Breaking The Fourth Wall: The Mockingbird Preaching Seminar

A few priceless transcriptions from the second talk of the preaching seminar that Paul Zahl […]

Mockingbird / 12.9.10

A few priceless transcriptions from the second talk of the preaching seminar that Paul Zahl conducted at the Fall 2010 Mini-Conference in Pensacola, FL. The first talk had to do with the message itself, while this one, entitled “Breaking the Fourth Wall” (also the title of seminar as a whole), dealt mainly with the means and method of its communication. The full preaching seminar files are available from our online store.

I see the preacher as a channel for the uninterdicted compassion of Christ that connects with the listener who is in some kind of need. How does the preacher get through to the real issues of a person’s need? The expression in drama is “breaking the fourth wall.” The chancel in a basilica church is based on Greek drama: a stage surrounded by three physical walls. When I say break the fourth the wall, I want to break through an invisible wall that separates the listener from the speaker. Great artists have been breaking the fourth wall forever.

How can I break the fourth wall? The answer is very simple: by communicating with myself. You know yourself well enough to be able to identify with that part of them that you have in you. If you do that, you’re on the same level playing field. And that is the essence of communication.

I’ve discovered that the overwhelming problem with most preaching is the person, not the message. Why is this person not connecting with the congregation? 1. They don’t have a clear bead on what it is they’re saying, or 2. They don’t know who they are. Now, obviously I’m not talking about morbidity or self-indulgent sentimentality, or someone crying in public…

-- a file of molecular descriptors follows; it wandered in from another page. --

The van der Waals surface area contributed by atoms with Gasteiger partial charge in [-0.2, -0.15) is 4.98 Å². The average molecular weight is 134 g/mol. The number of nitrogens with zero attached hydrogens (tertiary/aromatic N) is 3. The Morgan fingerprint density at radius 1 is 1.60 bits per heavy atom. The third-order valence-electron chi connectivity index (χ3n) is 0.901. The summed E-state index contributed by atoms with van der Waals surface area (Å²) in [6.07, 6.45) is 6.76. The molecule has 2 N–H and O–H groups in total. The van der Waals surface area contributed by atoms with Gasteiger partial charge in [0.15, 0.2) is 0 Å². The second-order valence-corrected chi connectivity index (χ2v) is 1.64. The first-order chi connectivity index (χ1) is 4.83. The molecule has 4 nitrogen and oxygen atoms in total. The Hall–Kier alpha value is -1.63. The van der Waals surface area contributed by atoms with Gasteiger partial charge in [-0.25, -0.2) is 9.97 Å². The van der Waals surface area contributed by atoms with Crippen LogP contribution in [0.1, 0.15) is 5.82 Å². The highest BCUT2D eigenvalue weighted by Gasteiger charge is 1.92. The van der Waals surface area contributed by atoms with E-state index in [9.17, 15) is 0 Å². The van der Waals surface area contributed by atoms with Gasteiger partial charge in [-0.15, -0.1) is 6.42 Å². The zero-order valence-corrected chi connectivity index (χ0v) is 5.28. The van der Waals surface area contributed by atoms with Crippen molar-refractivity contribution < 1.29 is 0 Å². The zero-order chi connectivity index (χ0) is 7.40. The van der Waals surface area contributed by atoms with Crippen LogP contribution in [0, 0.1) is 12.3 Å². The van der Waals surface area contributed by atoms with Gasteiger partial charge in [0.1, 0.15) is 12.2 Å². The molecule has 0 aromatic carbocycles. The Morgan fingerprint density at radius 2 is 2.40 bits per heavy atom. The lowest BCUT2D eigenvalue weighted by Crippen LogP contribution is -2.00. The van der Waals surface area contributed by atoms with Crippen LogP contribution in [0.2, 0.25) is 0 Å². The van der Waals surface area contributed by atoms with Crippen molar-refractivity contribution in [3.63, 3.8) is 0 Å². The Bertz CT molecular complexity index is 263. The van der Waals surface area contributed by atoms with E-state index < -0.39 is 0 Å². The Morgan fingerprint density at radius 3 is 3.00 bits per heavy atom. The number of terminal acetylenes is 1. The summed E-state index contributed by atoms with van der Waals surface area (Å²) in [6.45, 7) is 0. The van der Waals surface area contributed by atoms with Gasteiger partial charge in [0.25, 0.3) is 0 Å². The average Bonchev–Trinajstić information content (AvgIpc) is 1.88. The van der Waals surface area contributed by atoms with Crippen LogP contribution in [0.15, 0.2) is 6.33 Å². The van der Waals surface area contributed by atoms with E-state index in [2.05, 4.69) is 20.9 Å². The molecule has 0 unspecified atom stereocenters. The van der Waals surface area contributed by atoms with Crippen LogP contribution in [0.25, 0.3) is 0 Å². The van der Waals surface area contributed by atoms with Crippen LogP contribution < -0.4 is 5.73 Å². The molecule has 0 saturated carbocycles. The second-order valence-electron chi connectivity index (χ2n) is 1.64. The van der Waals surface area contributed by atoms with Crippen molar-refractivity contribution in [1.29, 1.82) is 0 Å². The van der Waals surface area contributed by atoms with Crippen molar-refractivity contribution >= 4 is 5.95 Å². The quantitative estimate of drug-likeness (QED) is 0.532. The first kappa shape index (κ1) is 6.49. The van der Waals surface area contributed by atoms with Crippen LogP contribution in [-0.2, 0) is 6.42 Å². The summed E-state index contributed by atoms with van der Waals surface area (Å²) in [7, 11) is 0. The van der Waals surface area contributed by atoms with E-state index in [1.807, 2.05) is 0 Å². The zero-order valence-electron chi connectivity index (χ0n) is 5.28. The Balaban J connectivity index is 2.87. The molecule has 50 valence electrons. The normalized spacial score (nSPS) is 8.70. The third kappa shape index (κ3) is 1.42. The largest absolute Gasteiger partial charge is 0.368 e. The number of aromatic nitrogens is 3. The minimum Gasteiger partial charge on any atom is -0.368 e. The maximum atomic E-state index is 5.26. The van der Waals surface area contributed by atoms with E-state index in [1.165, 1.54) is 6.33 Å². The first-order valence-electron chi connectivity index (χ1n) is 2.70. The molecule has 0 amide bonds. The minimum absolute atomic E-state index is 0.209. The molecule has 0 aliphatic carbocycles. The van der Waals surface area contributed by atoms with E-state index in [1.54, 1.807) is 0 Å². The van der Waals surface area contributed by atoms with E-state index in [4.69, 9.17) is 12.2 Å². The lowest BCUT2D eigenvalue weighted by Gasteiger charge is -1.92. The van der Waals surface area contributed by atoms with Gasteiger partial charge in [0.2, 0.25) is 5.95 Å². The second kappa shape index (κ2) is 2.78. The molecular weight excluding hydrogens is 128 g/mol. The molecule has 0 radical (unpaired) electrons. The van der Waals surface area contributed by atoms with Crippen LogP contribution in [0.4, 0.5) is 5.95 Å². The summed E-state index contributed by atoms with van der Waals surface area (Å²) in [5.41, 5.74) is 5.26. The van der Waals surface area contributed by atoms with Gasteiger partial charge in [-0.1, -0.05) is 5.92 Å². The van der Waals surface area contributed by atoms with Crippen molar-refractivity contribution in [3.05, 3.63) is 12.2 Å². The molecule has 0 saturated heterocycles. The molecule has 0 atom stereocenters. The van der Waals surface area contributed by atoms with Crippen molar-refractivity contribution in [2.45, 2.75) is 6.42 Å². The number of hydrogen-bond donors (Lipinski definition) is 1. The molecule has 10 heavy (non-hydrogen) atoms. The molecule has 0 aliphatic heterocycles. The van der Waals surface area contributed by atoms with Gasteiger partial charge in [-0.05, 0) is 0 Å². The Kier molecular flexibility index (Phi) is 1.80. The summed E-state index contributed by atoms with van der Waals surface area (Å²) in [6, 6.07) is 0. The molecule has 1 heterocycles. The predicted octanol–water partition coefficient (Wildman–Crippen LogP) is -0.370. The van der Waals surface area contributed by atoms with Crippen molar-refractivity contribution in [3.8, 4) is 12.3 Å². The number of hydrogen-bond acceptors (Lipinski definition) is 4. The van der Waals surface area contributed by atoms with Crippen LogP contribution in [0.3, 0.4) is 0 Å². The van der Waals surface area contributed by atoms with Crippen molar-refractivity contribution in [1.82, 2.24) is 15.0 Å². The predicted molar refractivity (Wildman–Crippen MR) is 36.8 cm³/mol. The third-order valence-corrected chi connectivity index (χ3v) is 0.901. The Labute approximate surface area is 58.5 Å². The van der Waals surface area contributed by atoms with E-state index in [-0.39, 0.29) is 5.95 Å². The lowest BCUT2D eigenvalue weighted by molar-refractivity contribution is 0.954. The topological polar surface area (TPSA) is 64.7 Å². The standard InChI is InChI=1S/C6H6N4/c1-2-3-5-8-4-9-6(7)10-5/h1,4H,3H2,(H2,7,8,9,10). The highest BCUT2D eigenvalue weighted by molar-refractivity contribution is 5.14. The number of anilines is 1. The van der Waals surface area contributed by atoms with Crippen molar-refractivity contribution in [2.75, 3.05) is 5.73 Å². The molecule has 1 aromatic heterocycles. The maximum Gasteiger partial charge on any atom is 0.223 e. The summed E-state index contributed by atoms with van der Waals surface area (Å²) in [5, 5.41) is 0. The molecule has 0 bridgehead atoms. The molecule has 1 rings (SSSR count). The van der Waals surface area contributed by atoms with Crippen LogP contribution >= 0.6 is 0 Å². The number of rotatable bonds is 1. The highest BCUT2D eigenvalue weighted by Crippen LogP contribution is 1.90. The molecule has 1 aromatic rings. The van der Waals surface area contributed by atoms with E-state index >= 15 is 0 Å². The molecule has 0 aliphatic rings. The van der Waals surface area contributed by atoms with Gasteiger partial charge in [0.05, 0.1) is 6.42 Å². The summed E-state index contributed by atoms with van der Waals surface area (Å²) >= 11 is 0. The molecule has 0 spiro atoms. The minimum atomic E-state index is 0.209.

A preacher does not write a talk, or a lecture, or a teaching. He’s not trying to “come up with something” on a Saturday night. Instead, a preacher comes to a text from a position of complete vulnerability. I used to say that the preacher, like the scene in Indiana Jones and the Temple of Doom, is the person who puts his hand inside his chest, takes out his heart and holds it up to all of the worshippers. It’s close. What preaching is, is actually taking your ribcage, cracking it open and lifting your heart out, and exposing your heart and your insides to the world. Not because you’re indulgent or because you have anything unique going on, but because when you do that, a part of you is going to be relating to the kidney over there, or the eye over there, or the lower intestine over there.

When you do that, people will ask, “were you a fly on the wall last night in our house?” Or worse, “How dare you preach about me?!” (The preacher says to himself, “I hardly know you”). But if you’re in touch with yourself even to some extent, you will connect at that point.

Jack Kerouac put it like this, trying to explain how he was able to write his amazing book The Subterraneans:

“The essentials of spontaneous prose: Write as deeply, fish as far down as you want, satisfy yourself first, then the reader cannot fail to receive telepathic shock and meaning-excitement by the same laws operating in his own human mind.”


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